Suzanne Bennett Johnson, PhD, ABPP, is an APA fellow and distinguished research professor at Florida State University (FSU) College of Medicine. She received her BA in psychology from Cornell University and her PhD in clinical psychology from the State University of New York at Stony Brook. She was director of the Center for Pediatric and Family Studies at the University of Florida Health Science Center until 2002, when she became the chair of the department of medical humanities and social sciences at FSU College of Medicine, the first new medical school to be established in 25 years.
ScienceThanks to continued research funding from the National Institutes of Health (NIH), Bennett Johnson’s work has focused on medical regimen adherence, childhood diabetes, pediatric obesity, and the psychological impact of genetic screening on children and families. She has received awards for her research contributions from the Society of Pediatric Psychology, the Association of Medical School Psychologists and the American Diabetes Association.
PracticeA licensed psychologist certified by the American Board of Professional Psychology (ABPP) for more than 30 years, she has seen children and families in a pediatric diabetes clinic as part of an integrated multidisciplinary care team. She worked with the American Diabetes Association to develop standards for the psychological care of patients with diabetes and worked with the APA Practice Directorate to establish the Health and Behavior CPT codes, permitting psychological services to be reimbursed as part of the medical benefit.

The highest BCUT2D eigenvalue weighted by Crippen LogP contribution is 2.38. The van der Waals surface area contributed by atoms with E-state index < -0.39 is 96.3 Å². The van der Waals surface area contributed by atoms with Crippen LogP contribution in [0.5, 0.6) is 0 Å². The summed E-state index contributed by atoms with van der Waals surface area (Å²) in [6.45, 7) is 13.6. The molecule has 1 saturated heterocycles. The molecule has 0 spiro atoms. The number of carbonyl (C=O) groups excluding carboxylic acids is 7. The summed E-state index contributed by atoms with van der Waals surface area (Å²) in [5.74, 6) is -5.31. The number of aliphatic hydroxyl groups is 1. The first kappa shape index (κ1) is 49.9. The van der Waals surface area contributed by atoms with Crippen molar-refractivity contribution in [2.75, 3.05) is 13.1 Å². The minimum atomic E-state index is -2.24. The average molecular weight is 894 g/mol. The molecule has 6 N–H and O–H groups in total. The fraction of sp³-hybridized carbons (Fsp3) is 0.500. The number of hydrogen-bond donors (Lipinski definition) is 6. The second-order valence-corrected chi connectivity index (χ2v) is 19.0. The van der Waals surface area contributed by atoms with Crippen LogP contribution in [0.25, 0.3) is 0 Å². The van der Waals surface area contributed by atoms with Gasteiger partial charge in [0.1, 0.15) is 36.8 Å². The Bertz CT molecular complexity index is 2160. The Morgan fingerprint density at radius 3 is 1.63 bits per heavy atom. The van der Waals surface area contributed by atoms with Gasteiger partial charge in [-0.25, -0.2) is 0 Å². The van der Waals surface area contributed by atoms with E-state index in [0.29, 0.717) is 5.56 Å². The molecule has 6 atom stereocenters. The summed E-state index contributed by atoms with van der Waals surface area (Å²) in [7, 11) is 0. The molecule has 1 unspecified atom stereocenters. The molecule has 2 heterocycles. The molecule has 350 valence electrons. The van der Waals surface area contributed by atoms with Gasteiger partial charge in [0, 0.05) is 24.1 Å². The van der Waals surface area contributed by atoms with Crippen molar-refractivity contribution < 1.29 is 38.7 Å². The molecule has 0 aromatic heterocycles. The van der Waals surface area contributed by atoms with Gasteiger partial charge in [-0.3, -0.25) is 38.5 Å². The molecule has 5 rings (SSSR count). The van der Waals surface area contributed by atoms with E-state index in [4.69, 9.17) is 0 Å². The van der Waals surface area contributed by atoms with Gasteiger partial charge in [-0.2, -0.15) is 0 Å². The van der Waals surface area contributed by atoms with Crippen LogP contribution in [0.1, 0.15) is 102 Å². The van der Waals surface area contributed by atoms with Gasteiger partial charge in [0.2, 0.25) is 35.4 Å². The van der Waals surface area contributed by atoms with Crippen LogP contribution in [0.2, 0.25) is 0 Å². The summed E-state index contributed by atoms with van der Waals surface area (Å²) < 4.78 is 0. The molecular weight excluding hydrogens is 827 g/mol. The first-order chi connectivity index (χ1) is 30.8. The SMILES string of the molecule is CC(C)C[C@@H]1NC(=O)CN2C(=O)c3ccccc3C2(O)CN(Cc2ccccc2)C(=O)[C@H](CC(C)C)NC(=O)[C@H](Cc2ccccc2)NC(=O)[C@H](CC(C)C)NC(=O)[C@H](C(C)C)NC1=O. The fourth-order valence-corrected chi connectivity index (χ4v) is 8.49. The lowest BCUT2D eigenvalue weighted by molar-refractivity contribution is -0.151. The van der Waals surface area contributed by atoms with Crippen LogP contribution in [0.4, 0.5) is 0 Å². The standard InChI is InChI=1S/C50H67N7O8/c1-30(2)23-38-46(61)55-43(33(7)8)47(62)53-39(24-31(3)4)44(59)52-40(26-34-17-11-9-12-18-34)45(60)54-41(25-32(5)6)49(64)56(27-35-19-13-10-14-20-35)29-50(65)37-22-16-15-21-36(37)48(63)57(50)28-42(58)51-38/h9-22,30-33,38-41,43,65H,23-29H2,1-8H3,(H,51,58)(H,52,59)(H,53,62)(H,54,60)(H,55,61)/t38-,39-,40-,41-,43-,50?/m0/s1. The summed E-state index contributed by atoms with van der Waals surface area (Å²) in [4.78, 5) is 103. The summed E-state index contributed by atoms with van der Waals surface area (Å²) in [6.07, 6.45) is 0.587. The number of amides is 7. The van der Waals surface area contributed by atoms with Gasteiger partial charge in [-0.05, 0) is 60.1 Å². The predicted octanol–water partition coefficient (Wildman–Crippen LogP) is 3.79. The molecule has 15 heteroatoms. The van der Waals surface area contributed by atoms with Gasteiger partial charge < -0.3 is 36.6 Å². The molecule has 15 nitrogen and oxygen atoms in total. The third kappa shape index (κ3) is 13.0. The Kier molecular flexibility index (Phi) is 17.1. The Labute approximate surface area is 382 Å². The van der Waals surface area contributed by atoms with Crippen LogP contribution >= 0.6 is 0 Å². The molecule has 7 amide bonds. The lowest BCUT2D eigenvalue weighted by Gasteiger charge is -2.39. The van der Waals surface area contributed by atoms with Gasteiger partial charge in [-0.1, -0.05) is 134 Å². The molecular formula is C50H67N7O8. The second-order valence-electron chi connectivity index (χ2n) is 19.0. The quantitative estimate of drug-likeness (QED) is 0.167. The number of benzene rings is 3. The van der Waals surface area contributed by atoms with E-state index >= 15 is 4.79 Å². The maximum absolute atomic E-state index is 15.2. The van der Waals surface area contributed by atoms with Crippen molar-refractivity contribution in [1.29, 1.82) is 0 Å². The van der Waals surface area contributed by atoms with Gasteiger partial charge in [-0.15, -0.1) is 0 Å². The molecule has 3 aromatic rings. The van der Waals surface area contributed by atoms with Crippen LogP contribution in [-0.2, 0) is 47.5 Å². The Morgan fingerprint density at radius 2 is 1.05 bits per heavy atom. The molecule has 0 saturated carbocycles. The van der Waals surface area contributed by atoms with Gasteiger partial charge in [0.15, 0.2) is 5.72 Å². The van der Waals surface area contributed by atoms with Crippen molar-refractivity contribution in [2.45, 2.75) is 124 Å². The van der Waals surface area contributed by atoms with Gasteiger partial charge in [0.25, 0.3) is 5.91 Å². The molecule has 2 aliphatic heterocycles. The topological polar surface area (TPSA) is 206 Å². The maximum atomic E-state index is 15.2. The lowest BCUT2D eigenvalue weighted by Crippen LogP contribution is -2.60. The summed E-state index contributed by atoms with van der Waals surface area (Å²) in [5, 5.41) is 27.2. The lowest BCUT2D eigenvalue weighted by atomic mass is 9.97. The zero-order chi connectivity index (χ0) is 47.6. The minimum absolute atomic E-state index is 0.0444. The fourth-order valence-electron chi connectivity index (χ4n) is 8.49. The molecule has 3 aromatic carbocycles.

EducationBennett Johnson has chaired 56 completed master's theses and doctoral dissertations and has been instrumental in developing an innovative, integrated biopsychosocial curriculum for Florida State University's College of Medicine. She has received awards for her mentorship from both the McKnight Foundation and APA's Div. 54 (Pediatric Psychology).
InternationalAs past co-chair of the psychosocial studies committee of The Environmental Determinants of Diabetes in the Young (TEDDY) study for NIH, she was responsible for all psychological components of this international study. The National Academy of Science report on International Collaborations in Behavioral Social Sciences Research was a product of her work as chair of the U.S. National Committee for the International Union of Psychological Science. She was previously a member of the International Union of Science Planning Group on Health and Wellbeing in the Changing Urban Environment (PDF, 2.4MB).